3) Some ecological insights can be derived from the matrix. For example, within a genus (e.g. comparing Quercus alba and Quercus rubra) or species (e.g. comparing Liriodendron tulipifera in two sites) of host trees , epiphytic bryophyte communities are similar (low values), but between genera (e.g. between Quercus and Pinus), communities are dissimilar.
4) All information about particular bryophyte species is lost – so any analyses relying on the distance matrix alone will have limits to its interpretability.
According to Gauch (1982): "Ordination primarily endeavors to represent sample and species relationships as faithfully as possible in a lowdimensional space". But why is this objective desirable? There are a number of answers, but most are derived from the ‘properties of community’ data as described above:
1) It is impossible to visualize multiple dimensions simultaneously. While physicists grumble if space exceeds four dimensions, ecologists typically grapple with dozens of dimensions (species and/or samples).
2) A single multivariate analysis saves time, in contrast to a separate univariate analysis for each species.
3) Ideally and typically, dimensions of this ‘low dimensional space’ will represent important and interpretable environmental gradients.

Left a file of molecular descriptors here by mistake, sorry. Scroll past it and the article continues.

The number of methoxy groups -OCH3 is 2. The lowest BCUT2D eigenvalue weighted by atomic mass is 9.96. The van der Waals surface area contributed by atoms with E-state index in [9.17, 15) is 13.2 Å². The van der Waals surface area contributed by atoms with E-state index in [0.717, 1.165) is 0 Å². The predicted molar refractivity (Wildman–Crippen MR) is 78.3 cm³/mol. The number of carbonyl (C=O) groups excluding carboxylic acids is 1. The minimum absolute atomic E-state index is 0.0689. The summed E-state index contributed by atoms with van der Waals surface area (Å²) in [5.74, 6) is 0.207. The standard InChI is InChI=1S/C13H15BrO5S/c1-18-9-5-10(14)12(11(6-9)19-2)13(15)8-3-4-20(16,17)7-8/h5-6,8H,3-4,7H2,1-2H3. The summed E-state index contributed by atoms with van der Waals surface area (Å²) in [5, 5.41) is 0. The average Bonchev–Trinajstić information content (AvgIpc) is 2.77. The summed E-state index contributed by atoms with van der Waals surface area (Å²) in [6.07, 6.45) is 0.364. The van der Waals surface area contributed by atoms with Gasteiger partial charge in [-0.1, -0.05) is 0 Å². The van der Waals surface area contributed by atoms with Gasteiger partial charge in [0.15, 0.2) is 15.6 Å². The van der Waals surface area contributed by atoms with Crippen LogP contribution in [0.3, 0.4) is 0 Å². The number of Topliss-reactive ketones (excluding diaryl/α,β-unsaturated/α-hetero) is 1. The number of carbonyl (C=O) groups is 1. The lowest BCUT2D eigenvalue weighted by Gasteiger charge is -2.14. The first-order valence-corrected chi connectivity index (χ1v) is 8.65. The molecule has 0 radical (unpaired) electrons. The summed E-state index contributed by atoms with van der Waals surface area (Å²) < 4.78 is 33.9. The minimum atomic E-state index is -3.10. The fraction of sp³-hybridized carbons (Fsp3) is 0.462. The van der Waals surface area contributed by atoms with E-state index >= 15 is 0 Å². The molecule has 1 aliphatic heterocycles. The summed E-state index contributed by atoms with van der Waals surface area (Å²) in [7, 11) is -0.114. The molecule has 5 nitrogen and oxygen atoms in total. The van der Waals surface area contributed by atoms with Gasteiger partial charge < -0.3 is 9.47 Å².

4) If statistical tests are desired, problems of multiple comparisons are diminished when species composition is studied in its entirety
5) Statistical power is enhanced when species are considered in aggregate, because of redundancy
6) By focusing on ‘important dimensions’, we avoid interpreting (and misinterpreting) noise. Thus, ordination is a ‘noise reduction technique’ (Gauch 1982).
7) We can determine the relative importance of different gradients; this is virtually impossible with univariate techniques.
8) Community patterns may differ from population patterns.
9) Some techniques provide a measure of beta diversity
10) The graphical results from most techniques often lead to ready and intuitive interpretations of speciesenvironment relationships.
Exploratory analysis
and hypothesis testing
Reduction of dimensionality is not the only reason to use ordination. Until recently, the primary goal of ordination was considered "exploratory" (Gauch 1982). It was the job of the ecologist to use his or her knowledge and intuition to collect and interpret data; pure objectivity could potentially interfere with the ability to distinguish important gradients. Ordination was often considered as much an art as a science. With the introduction of CCA, testing statistical hypotheses became routine, and it was possible to go beyond mere "exploratory" analysis. (ter Braak 1985). However, rigorous hypothesis testing requires complete objectivity, which results in repeatability and falsifiability. Thus the two basic motivations for ordination, hypothesis testing and exploratory analysis, can potentially conflict with each other. The two approaches can be reconciled with a crossvalidation approach, as discussed later.